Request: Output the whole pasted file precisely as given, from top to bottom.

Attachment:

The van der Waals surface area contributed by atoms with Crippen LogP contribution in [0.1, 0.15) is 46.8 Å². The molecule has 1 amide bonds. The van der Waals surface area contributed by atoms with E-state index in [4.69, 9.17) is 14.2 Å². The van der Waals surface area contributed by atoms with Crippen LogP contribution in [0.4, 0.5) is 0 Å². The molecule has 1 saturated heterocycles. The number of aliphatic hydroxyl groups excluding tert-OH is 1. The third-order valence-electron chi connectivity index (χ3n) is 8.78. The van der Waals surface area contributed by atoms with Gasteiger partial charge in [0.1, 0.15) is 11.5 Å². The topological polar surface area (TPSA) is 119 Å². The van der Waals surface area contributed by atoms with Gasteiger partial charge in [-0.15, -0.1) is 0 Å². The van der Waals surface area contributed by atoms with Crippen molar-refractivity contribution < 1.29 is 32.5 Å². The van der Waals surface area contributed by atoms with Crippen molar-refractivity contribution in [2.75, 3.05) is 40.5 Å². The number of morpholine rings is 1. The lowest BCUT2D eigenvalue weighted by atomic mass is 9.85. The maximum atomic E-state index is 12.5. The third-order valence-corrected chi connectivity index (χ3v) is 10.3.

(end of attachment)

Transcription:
The van der Waals surface area contributed by atoms with Crippen LogP contribution in [0.1, 0.15) is 46.8 Å². The molecule has 1 amide bonds. The van der Waals surface area contributed by atoms with E-state index in [4.69, 9.17) is 14.2 Å². The van der Waals surface area contributed by atoms with Crippen LogP contribution in [0.4, 0.5) is 0 Å². The molecule has 1 saturated heterocycles. The number of aliphatic hydroxyl groups excluding tert-OH is 1. The third-order valence-electron chi connectivity index (χ3n) is 8.78. The van der Waals surface area contributed by atoms with Gasteiger partial charge in [0.1, 0.15) is 11.5 Å². The topological polar surface area (TPSA) is 119 Å². The van der Waals surface area contributed by atoms with Gasteiger partial charge in [-0.15, -0.1) is 0 Å². The van der Waals surface area contributed by atoms with Crippen molar-refractivity contribution < 1.29 is 32.5 Å². The van der Waals surface area contributed by atoms with Crippen molar-refractivity contribution in [2.75, 3.05) is 40.5 Å². The number of morpholine rings is 1. The lowest BCUT2D eigenvalue weighted by atomic mass is 9.85. The maximum atomic E-state index is 12.5. The third-order valence-corrected chi connectivity index (χ3v) is 10.3.